“If you want to lift yourself up, lift up someone else.” – Booker Washington
Leadership is always changing and shifting gears because society is always changing and shifting gears. From business, the political arena, local and global economy, it’s the savvy intuitive servant leaders who manage to navigate changes and stay ahead of the curve. The more the world changes, the more somethings remain the same, one thing I’m referring to is the powerful influence of leaders who serve their people.
There’s a story of a young emerging leader succeeding his father during turbulent changing times who had an opportunity to consolidate his power to establish his administration and gain the loyalty of the people.
An influential delegate and his constituents met with the young incoming leader requesting he ease the heavy tax load and difficult work environment they struggled with under his father’s administration, and in return they would throw all their support behind his administration.
The young leader consults with his father’s advisors, who suggested he serve the people by working out a deal with the delegates and win their support, he then consults the younger advisors who had grown up with him and follows their advice to double down on his father’s policies.
Both the young leader and his advisors underestimated the influence of the delegate and his constituents, failing to serve them by working out a deal caused a split and the loss of more than eighty percent of his following.
The basic principles of leadership are unchanging, regardless of who we are and where we go. Concepts and ideas change from year to year, as do the cultural norms from nation to nation, but the principles of leadership remain the same.
Leadership is the foundation of all progress in life. Whether you’re a CEO of a Fortune 500 company, an educator, entrepreneur, local church Leader, leading a non-profit, or raising a family, leadership skills come into play.
Current leaders developing their skills and that of their emerging leaders to strengthen and expand their organizations for the benefit of society will all grapple with change. In an ever-changing world, it is comforting to know that one thing always remains the same, genuine servant leadership.
Genuine Servant Leadership Thrives In All Environments
“The best servant leaders are always leading servants.” – JSP
Doing for others what you prefer others doing for you sets the tone of your future effectiveness. John Maxwell says, “Leadership deals with people and their dynamics, which are continually changing. They are never static. The challenge of leadership is to create change and facilitate growth.”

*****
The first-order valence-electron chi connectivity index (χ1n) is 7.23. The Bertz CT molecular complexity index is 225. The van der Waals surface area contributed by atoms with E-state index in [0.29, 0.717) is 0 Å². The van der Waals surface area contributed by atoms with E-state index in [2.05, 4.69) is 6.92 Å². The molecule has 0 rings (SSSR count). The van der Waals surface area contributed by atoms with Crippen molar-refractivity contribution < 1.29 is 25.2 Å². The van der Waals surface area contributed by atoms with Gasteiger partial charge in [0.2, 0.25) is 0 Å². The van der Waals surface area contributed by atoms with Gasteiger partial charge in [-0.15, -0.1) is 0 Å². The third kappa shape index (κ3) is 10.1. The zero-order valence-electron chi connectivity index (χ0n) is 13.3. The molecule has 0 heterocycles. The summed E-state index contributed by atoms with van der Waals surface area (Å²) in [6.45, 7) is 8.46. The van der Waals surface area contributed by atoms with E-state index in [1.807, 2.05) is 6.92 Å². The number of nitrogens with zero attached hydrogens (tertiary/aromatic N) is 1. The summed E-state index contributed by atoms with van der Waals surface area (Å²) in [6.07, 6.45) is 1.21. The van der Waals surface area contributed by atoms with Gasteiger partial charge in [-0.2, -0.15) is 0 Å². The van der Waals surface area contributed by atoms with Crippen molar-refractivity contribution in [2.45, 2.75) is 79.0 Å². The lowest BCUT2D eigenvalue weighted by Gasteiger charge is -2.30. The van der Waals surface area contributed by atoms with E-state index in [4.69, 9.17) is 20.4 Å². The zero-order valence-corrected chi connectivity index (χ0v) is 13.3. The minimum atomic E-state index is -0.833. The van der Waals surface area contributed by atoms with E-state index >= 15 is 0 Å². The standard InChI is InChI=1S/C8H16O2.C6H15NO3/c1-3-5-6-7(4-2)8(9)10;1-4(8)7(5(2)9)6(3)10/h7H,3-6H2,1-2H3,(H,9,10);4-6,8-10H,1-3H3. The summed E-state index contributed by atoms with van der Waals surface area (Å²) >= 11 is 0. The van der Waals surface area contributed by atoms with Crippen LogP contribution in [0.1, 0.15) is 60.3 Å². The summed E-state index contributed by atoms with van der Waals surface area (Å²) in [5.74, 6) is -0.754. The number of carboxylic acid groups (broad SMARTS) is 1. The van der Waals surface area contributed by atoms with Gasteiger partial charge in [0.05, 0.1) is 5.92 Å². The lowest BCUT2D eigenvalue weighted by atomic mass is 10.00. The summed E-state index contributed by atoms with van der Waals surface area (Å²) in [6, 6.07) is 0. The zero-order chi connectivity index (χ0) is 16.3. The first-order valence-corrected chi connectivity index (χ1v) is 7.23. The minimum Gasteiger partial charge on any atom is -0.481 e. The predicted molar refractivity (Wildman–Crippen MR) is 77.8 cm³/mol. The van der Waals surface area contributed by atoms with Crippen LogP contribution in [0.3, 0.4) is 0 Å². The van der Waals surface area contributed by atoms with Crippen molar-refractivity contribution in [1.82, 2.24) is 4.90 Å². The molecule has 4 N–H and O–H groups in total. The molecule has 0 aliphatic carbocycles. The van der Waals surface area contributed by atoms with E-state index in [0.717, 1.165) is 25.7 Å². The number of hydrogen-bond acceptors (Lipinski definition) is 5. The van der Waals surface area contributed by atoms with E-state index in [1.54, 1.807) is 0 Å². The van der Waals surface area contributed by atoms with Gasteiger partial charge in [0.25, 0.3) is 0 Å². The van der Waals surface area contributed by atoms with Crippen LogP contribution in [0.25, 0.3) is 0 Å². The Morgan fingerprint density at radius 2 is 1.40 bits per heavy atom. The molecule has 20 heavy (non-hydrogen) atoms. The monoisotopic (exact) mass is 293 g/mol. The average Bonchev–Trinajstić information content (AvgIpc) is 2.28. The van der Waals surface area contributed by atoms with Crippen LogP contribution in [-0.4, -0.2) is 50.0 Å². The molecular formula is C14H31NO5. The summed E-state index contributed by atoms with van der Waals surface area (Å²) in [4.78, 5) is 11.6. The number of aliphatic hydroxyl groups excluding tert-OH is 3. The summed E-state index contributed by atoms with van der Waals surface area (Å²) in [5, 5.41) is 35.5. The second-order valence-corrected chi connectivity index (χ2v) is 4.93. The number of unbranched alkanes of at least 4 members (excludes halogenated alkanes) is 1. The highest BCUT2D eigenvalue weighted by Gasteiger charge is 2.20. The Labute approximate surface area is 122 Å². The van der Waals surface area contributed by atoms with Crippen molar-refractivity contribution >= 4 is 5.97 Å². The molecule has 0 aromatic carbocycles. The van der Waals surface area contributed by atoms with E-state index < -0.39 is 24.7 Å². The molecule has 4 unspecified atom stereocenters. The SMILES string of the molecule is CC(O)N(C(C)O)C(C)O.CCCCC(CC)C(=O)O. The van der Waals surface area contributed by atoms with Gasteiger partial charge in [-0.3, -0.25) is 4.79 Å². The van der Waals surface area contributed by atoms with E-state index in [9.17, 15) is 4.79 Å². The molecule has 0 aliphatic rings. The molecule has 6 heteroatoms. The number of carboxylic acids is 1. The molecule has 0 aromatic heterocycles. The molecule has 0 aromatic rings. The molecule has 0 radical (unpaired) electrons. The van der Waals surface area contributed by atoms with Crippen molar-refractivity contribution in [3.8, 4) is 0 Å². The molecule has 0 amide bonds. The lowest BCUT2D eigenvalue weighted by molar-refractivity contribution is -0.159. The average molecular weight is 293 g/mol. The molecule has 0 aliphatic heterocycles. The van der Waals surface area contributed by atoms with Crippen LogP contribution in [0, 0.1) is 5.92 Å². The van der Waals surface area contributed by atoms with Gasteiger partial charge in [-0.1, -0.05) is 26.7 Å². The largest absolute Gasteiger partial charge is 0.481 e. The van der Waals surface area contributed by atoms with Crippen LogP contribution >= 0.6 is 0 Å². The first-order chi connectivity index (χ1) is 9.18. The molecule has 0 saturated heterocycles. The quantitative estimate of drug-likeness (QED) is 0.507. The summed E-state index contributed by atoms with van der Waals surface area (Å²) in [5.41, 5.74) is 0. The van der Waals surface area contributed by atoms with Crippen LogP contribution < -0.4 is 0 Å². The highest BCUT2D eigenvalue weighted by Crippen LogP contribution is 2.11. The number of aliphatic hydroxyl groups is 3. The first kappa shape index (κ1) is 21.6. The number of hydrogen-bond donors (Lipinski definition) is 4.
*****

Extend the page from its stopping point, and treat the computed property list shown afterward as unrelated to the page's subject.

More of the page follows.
To successfully create change leaders must have the buy-in of their people. The heartbeat of servant leadership is always about placing others before ourselves. Every generation has organizations with different takes on top-down positional leadership like the young leader in our story.
Rather than demonstrating humility, gaining the influence of his people empathizing with them, our young leader wields the power of his positional authority, a costly mistake from which he never recovers. Commenting on servant leadership, Peter Drucker says, “They are humble – allowing their behavior to communicate their values and their appreciation for their people – and they are vigilant – in promoting the right attitude and belief systems that encourage others to succeed.”
The Attitude of Servant Leaders Mark Cole explains, “We’ve all encountered people in service positions with poor attitudes toward servanthood: the rude worker at the government agency, the waiter who can’t be bothered with taking your order, the store clerk who talks on the phone with a friend instead of helping you.
Just as you can sense when a worker doesn’t want to help people, you can easily detect whether someone has a servant’s heart. When you encounter a worker, who has the attitude of a servant leader, everything changes.”
Three Habits to Help You Become A Better Servant Leader
Brian Tracy says, “Your rewards in life will be in direct proportion to the value of your service to others.” Mark Cole gives three simple habits to developing a servant leaders’ mindset.
1. Perform Small Acts of Kindness As a leader, it’s easy to get busy and forget about the people around us. When was the last time you performed small acts of kindness for others?
2. Learn to Walk Slowly Through the Crowd. The next time you attend a function with a number of clients, colleagues, or employees, make it your goal to connect with others by circulating among them slowly. Focus on each person you meet. Learn names if you don’t know them already.
Make your agenda getting to know each person’s needs, wants, and desires. Spending time with people creates not only the desire to serve them but the connection and know-how to serve them well.
3. Move into Action If an attitude of servanthood is conspicuously absent from your life, the best way to change it is to start serving. Feelings will follow footsteps—if you’ll begin serving with your body, your heart will eventually catch up! Then, keep at it until your heart desires to serve others well. (1)
“The first and most important choice a leader makes is the choice to serve, without which one’s capacity to lead is severely limited.” – Robert Greenleaf
(1) Mark Cole serves as the CEO of all John Maxwell’s companies *** This article was authored by John Picarello, Chief Leadership Officer at Lions Pride Leadership Co.***